Comprehensive data on algae contamination in the U.S. is lacking, largely because municipalities are not required to test for it. Some states and townships began testing a decade or so ago, but the benchmarks water administrators use to determine if the water is safe to drink are largely preliminary—the Environmental Protection Agency implemented its first trial protocol just this year.

Norton, Kansas, had an algae scare on June 19. Pond scum on Sebelius Lake, a reservoir, contaminated a treatment plant with a specific kind of cyanobacteria known to produce anatoxin, which targets the brain and can cause seizures, loss of muscle control and even death.

When lab results confirmed the species of the algae, the response was swift. The town of Norton immediately stopped drawing water from the reservoir, and the Kansas National Guard arrived hours later to hand out bottled water. Shutting down the reservoir strained the rest of the water system, and when it failed, health officials ordered roughly 3,000 residents to boil their water before drinking it. Officials later confirmed no toxins had entered the public supply.

Boiling water, however, isn't a solution. Filters will catch the algae themselves—blooms are prone to causing problems by physically blocking filters—but the toxins flow through. And chemical disinfectants like chlorine, which kill algae, can actually make the problem worse, because cyanobacteria release intense bursts of toxins when they die. "There's really not a lot that you can do," says Farrer.

Greenfield, Iowa, experienced a similar scare in mid-July when potentially harmful algae from a bloom on Greenfield Lake managed to slip through a filter in the town water treatment plant. Greenfield Municipal Utilities ordered its 12,000 customers to avoid their tap water until lab results determined whether toxins were indeed present; tests eventually revealed they were not.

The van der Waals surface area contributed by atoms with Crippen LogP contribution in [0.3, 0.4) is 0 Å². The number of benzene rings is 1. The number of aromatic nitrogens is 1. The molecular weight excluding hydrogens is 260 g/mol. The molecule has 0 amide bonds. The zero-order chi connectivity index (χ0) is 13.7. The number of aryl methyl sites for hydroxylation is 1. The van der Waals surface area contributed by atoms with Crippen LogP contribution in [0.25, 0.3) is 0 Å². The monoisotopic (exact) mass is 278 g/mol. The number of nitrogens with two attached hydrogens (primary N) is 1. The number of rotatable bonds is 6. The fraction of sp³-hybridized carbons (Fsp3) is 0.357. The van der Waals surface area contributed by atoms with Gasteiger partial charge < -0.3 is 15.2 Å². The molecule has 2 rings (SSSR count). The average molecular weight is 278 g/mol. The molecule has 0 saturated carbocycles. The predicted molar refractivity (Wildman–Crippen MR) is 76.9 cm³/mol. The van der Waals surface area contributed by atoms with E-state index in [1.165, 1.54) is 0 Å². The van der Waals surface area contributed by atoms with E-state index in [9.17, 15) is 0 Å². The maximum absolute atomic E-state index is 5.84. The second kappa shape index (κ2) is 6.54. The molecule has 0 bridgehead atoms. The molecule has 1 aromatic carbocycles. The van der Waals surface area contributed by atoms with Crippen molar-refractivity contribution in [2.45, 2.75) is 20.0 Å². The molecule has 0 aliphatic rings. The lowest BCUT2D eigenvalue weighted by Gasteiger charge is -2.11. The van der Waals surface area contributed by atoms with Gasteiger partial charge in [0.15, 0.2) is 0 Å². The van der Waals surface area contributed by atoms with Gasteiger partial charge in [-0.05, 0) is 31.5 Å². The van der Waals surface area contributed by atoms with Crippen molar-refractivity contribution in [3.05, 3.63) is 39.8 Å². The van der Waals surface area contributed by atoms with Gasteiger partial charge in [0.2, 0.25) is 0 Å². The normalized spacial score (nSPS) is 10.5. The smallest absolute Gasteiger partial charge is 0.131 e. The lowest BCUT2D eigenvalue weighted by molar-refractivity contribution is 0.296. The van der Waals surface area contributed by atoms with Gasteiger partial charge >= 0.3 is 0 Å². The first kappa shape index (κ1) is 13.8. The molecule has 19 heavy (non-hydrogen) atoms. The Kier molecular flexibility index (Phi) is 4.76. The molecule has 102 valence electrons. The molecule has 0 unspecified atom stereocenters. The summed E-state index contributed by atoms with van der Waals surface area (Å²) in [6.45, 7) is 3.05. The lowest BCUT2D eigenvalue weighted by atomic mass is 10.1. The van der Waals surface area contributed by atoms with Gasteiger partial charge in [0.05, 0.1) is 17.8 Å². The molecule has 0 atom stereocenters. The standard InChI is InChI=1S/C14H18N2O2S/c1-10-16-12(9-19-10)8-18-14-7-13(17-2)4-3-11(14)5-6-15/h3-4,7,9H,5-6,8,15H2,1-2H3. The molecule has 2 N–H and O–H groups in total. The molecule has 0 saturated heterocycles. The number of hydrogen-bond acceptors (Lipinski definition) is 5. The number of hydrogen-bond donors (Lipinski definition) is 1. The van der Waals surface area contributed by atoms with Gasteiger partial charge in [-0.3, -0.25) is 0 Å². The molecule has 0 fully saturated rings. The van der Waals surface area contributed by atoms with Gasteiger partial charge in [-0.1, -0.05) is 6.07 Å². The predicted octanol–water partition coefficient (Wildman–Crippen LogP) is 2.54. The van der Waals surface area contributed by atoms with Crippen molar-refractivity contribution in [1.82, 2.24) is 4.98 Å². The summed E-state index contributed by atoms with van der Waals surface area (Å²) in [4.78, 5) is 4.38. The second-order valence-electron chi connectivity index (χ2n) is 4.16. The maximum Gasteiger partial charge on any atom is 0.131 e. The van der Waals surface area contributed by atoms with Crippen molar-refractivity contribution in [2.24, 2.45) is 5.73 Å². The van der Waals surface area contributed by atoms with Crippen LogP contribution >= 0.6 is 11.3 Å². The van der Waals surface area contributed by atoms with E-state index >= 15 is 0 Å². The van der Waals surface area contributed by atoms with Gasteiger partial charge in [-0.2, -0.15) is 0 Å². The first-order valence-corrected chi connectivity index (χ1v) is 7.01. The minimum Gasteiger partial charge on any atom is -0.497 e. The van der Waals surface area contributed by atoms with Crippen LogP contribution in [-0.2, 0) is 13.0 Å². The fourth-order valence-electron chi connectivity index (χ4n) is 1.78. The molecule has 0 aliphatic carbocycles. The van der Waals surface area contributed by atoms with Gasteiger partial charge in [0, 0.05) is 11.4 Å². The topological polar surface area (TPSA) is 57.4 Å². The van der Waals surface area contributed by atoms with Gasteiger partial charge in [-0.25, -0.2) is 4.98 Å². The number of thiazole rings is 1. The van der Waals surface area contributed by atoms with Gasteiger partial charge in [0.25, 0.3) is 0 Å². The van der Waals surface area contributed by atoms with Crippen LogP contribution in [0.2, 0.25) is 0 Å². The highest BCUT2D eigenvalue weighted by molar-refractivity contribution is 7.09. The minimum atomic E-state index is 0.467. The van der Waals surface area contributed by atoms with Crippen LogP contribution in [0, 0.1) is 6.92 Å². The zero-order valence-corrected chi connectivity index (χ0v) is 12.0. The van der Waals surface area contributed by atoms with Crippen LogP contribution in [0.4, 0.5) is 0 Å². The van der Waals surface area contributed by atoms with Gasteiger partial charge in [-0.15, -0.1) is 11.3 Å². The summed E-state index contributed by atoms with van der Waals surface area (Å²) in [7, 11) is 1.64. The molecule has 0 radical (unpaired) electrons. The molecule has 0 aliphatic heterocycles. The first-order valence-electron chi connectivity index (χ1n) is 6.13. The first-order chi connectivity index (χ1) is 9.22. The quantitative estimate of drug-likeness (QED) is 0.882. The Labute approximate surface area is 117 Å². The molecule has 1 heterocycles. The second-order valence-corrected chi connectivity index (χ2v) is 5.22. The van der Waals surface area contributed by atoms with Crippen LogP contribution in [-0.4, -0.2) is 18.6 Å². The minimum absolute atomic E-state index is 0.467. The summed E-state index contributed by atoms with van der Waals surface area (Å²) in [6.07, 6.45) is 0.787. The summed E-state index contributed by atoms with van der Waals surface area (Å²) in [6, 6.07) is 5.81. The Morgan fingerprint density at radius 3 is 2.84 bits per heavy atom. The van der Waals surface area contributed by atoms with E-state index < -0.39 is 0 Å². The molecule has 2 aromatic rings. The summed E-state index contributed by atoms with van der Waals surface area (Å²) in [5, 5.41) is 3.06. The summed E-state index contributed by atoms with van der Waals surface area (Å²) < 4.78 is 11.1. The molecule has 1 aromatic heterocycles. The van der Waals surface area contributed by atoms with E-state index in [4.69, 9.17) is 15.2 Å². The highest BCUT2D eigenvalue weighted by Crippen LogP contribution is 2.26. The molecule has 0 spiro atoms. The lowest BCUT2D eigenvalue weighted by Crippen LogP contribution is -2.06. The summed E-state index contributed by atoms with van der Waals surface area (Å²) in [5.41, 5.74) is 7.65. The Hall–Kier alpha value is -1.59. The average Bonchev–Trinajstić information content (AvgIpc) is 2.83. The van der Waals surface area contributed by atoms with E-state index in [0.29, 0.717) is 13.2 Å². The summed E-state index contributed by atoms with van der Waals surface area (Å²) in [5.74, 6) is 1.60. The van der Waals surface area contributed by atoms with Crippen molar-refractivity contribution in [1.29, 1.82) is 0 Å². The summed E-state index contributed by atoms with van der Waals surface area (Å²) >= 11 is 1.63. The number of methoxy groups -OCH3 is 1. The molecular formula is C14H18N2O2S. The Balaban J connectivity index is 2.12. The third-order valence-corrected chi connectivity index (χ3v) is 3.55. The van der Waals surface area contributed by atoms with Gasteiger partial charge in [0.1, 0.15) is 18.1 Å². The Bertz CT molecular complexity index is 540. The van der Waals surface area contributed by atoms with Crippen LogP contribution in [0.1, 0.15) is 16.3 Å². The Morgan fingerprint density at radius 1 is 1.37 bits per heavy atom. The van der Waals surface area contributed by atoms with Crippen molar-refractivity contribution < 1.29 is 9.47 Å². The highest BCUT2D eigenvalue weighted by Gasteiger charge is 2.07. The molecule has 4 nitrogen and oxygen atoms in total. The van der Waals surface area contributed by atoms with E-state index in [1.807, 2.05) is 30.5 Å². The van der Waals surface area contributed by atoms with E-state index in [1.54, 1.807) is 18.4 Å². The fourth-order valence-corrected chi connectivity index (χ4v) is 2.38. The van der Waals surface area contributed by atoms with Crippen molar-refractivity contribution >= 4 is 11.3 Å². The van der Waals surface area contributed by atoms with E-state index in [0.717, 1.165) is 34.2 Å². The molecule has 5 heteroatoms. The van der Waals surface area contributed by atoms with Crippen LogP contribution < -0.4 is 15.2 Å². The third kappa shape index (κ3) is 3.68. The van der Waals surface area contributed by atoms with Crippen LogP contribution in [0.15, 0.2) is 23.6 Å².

But toxins don't have to enter the water system to cause disruption. In Utah in 2016, a massive algal bloom on Utah Lake tainted the water that residents in three counties use as untreated "secondary water" for their lawns and gardens. Officials were unable to determine if food grown with the contaminated water was safe to eat. As the algae spread, one secondary system after another opted to exercise an abundance of caution and close its valves. Residents switched to watering their lawns with drinking water, causing citywide shortages.

Algal toxins in drinking water is not a rare event, Mishra says. "They're always there," he says. "It's just that a lot of them go undetected." The question is whether low-level consumption is harmful. Mishra suspects that if the exposure is long-term, there could be cumulative damage to the liver and brain. Unfortunately, with research focused on trying to understand how, and when, these toxins kill, there are few studies on public health consequences.

The lack of good treatment options has led the Water Research Foundation to recommend a multistage approach combining several methods of decontamination. That could require treatment plant renovations that run into the millions of dollars. Many states are taking aim at the algal blooms themselves, attempting to starve the cyanobacteria by reducing nutrients like nitrogen and phosphorus, present in fertilizers and discharge from sewage plants. Kansas has an annual budget of over $5 million dedicated to limiting the amount of fertilizer and wastewater in waterways used as drinking water sources.

But Oregon isn't taking any chances; cities in the state are already investing in expensive new treatment plants. "This appears to be a new normal for us," says Modie.